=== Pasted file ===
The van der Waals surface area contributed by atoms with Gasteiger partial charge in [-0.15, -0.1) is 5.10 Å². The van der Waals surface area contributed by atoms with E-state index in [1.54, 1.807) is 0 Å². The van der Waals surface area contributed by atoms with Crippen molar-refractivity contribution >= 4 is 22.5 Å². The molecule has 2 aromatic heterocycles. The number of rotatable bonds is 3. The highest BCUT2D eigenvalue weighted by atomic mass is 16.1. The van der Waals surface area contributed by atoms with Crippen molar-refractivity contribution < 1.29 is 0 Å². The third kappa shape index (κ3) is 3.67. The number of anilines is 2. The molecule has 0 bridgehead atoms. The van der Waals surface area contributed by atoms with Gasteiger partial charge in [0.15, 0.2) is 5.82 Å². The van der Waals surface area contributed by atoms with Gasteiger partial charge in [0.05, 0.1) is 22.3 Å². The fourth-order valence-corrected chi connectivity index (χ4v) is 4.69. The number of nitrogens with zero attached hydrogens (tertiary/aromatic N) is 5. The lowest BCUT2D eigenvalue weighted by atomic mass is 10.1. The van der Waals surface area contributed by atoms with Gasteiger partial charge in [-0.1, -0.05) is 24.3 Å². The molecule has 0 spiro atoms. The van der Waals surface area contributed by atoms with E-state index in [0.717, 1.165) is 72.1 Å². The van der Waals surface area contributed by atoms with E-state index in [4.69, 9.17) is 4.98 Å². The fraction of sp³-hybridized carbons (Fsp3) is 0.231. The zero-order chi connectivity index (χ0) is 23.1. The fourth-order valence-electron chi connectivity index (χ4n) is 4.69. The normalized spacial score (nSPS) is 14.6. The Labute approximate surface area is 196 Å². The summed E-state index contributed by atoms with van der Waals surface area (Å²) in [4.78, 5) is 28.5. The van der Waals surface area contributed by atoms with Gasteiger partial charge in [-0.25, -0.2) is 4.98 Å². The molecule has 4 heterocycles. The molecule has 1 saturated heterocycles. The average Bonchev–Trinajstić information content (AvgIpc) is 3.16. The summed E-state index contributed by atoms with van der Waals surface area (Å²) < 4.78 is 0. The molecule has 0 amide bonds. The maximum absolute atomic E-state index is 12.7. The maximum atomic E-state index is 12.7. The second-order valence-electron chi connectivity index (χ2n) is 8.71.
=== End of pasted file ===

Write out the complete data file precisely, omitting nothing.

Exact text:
The van der Waals surface area contributed by atoms with Gasteiger partial charge in [-0.15, -0.1) is 5.10 Å². The van der Waals surface area contributed by atoms with E-state index in [1.54, 1.807) is 0 Å². The van der Waals surface area contributed by atoms with Crippen molar-refractivity contribution >= 4 is 22.5 Å². The molecule has 2 aromatic heterocycles. The number of rotatable bonds is 3. The highest BCUT2D eigenvalue weighted by atomic mass is 16.1. The van der Waals surface area contributed by atoms with Crippen molar-refractivity contribution < 1.29 is 0 Å². The third kappa shape index (κ3) is 3.67. The number of anilines is 2. The molecule has 0 bridgehead atoms. The van der Waals surface area contributed by atoms with Gasteiger partial charge in [0.15, 0.2) is 5.82 Å². The van der Waals surface area contributed by atoms with Gasteiger partial charge in [0.05, 0.1) is 22.3 Å². The fourth-order valence-corrected chi connectivity index (χ4v) is 4.69. The number of nitrogens with zero attached hydrogens (tertiary/aromatic N) is 5. The lowest BCUT2D eigenvalue weighted by atomic mass is 10.1. The van der Waals surface area contributed by atoms with Gasteiger partial charge in [-0.1, -0.05) is 24.3 Å². The molecule has 0 spiro atoms. The van der Waals surface area contributed by atoms with E-state index in [0.717, 1.165) is 72.1 Å². The van der Waals surface area contributed by atoms with E-state index in [4.69, 9.17) is 4.98 Å². The fraction of sp³-hybridized carbons (Fsp3) is 0.231. The zero-order chi connectivity index (χ0) is 23.1. The fourth-order valence-electron chi connectivity index (χ4n) is 4.69. The normalized spacial score (nSPS) is 14.6. The Labute approximate surface area is 196 Å². The summed E-state index contributed by atoms with van der Waals surface area (Å²) in [4.78, 5) is 28.5. The van der Waals surface area contributed by atoms with Gasteiger partial charge in [-0.25, -0.2) is 4.98 Å². The molecule has 4 heterocycles. The molecule has 1 saturated heterocycles. The average Bonchev–Trinajstić information content (AvgIpc) is 3.16. The summed E-state index contributed by atoms with van der Waals surface area (Å²) < 4.78 is 0. The molecule has 0 amide bonds. The maximum absolute atomic E-state index is 12.7. The maximum atomic E-state index is 12.7. The second-order valence-electron chi connectivity index (χ2n) is 8.71.